Intense exercise increases the levels of two common neurotransmitters that are linked to depression.
Gamma-aminobutyric acid (GABA) and glutamate are both involved in depression and other neuropsychiatric disorders.
Professor Richard Maddock, the study’s first author, said:
“Major depressive disorder is often characterized by depleted glutamate and GABA, which return to normal when mental health is restored.
Our study shows that exercise activates the metabolic pathway that replenishes these neurotransmitters.”
The research involved 38 people who exercised on a stationary bicycle for a period.
Their neurotransmitter levels were compared with a control group who did not exercise.
Both glutamate and GABA levels increased in those who exercised compared with those who did not.
The brain actually uses vast quantities of energy when we are exercising, Professor Maddock said:
“From a metabolic standpoint, vigorous exercise is the most demanding activity the brain encounters, much more intense than calculus or chess, but nobody knows what happens with all that energy.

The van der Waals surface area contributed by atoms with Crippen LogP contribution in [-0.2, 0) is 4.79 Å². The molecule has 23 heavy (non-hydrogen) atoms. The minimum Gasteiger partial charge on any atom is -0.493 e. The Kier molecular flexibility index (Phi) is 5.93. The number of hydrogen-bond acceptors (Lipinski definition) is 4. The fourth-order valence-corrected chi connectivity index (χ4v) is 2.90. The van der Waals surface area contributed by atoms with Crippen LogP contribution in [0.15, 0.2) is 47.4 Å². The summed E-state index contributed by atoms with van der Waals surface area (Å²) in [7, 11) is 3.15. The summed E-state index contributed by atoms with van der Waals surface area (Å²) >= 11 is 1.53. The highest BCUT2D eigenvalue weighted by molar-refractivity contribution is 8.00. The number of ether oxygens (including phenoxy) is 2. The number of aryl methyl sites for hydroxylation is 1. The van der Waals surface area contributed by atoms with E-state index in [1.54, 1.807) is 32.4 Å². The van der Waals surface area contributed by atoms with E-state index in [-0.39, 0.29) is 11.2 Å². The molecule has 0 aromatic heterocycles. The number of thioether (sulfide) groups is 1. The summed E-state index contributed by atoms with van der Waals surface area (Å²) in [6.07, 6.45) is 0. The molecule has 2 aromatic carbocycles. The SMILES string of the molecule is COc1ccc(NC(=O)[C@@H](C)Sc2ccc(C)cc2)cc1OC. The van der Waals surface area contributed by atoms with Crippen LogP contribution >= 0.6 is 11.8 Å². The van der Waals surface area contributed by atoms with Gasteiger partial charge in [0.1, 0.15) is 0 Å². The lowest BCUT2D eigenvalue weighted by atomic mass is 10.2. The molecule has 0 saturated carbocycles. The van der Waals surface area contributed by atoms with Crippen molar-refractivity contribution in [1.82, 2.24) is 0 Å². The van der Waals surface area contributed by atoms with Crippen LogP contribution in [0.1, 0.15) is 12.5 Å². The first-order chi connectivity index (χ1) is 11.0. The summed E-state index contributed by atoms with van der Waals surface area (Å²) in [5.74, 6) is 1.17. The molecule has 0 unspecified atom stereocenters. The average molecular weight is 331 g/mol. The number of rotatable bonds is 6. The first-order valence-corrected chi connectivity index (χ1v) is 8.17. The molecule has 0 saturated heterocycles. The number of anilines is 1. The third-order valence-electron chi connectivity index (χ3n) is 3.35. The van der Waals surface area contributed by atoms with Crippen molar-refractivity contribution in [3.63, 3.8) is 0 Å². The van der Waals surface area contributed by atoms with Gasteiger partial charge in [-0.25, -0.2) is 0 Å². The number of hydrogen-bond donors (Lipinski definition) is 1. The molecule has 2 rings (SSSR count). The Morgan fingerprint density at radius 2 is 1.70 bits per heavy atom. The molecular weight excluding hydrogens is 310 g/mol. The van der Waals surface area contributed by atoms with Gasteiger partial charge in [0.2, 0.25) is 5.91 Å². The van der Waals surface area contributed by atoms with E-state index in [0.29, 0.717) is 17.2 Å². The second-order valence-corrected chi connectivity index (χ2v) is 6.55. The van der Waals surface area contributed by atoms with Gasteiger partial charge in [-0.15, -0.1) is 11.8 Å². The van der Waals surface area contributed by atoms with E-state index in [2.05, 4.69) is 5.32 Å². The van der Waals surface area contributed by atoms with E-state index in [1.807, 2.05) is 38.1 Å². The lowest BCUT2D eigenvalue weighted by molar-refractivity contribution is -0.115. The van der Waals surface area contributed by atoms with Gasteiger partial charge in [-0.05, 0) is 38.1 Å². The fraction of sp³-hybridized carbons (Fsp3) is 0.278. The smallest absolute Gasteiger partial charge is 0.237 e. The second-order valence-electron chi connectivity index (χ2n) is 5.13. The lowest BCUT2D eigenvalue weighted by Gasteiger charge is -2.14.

Apparently, one of the things it’s doing is making more neurotransmitters.”
The finding may help explain why people can become suddenly fatigued while exercising:
“It is not clear what causes people to ‘hit the wall’ or get suddenly fatigued when exercising.
We often think of this point in terms of muscles being depleted of oxygen and energy molecules.
But part of it may be that the brain has reached its limit.”
The study’s results are encouraging, concluded Professor Maddock:
“There was a correlation between the resting levels of glutamate in the brain and how much people exercised during the preceding week.
It’s preliminary information, but it’s very encouraging.
We are offering another view on why regular physical activity may be important to prevent or treat depression.
Not every depressed person who exercises will improve, but many will.
It’s possible that we can help identify the patients who would most benefit from an exercise prescription.”
The study was published in The Journal of Neuroscience (Maddock et al., 2016).
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